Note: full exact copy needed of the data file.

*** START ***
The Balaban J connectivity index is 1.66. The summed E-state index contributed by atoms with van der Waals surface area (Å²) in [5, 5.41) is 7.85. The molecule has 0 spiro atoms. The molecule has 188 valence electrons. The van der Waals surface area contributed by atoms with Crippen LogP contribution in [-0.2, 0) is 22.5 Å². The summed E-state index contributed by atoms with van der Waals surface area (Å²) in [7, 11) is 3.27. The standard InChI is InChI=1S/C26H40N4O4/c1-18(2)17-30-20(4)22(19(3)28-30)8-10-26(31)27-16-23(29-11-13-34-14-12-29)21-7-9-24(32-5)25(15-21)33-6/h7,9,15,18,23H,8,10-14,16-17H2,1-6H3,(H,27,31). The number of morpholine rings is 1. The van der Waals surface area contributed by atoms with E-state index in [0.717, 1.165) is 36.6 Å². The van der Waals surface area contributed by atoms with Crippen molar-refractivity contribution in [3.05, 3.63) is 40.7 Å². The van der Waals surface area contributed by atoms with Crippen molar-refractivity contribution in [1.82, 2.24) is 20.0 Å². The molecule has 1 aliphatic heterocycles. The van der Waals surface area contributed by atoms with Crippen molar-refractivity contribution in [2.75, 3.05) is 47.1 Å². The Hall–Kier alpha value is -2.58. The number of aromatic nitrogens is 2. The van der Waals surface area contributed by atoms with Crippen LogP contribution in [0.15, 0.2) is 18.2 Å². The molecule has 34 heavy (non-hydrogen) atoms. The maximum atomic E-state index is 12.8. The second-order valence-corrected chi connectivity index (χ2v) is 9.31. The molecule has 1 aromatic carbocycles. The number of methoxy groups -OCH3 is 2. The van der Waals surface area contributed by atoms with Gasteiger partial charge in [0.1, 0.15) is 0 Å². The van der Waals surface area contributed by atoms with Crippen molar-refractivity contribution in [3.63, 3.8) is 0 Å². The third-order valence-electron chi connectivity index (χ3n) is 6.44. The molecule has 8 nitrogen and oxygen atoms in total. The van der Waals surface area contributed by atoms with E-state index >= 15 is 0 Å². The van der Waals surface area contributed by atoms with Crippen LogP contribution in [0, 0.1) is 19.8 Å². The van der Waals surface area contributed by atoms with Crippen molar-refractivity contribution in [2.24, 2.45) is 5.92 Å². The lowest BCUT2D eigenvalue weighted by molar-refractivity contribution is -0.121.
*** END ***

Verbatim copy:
The Balaban J connectivity index is 1.66. The summed E-state index contributed by atoms with van der Waals surface area (Å²) in [5, 5.41) is 7.85. The molecule has 0 spiro atoms. The molecule has 188 valence electrons. The van der Waals surface area contributed by atoms with Crippen LogP contribution in [-0.2, 0) is 22.5 Å². The summed E-state index contributed by atoms with van der Waals surface area (Å²) in [7, 11) is 3.27. The standard InChI is InChI=1S/C26H40N4O4/c1-18(2)17-30-20(4)22(19(3)28-30)8-10-26(31)27-16-23(29-11-13-34-14-12-29)21-7-9-24(32-5)25(15-21)33-6/h7,9,15,18,23H,8,10-14,16-17H2,1-6H3,(H,27,31). The number of morpholine rings is 1. The van der Waals surface area contributed by atoms with E-state index in [0.717, 1.165) is 36.6 Å². The van der Waals surface area contributed by atoms with Crippen molar-refractivity contribution in [3.05, 3.63) is 40.7 Å². The van der Waals surface area contributed by atoms with Crippen molar-refractivity contribution in [1.82, 2.24) is 20.0 Å². The molecule has 1 aliphatic heterocycles. The van der Waals surface area contributed by atoms with Crippen molar-refractivity contribution in [2.75, 3.05) is 47.1 Å². The Hall–Kier alpha value is -2.58. The number of aromatic nitrogens is 2. The van der Waals surface area contributed by atoms with Crippen LogP contribution in [0.15, 0.2) is 18.2 Å². The molecule has 34 heavy (non-hydrogen) atoms. The maximum atomic E-state index is 12.8. The second-order valence-corrected chi connectivity index (χ2v) is 9.31. The molecule has 1 aromatic carbocycles. The number of methoxy groups -OCH3 is 2. The van der Waals surface area contributed by atoms with Gasteiger partial charge in [0.1, 0.15) is 0 Å². The van der Waals surface area contributed by atoms with Crippen molar-refractivity contribution in [3.63, 3.8) is 0 Å². The third-order valence-electron chi connectivity index (χ3n) is 6.44. The molecule has 8 nitrogen and oxygen atoms in total. The van der Waals surface area contributed by atoms with E-state index >= 15 is 0 Å². The van der Waals surface area contributed by atoms with Crippen LogP contribution in [0, 0.1) is 19.8 Å². The van der Waals surface area contributed by atoms with Crippen molar-refractivity contribution in [2.24, 2.45) is 5.92 Å². The lowest BCUT2D eigenvalue weighted by molar-refractivity contribution is -0.121.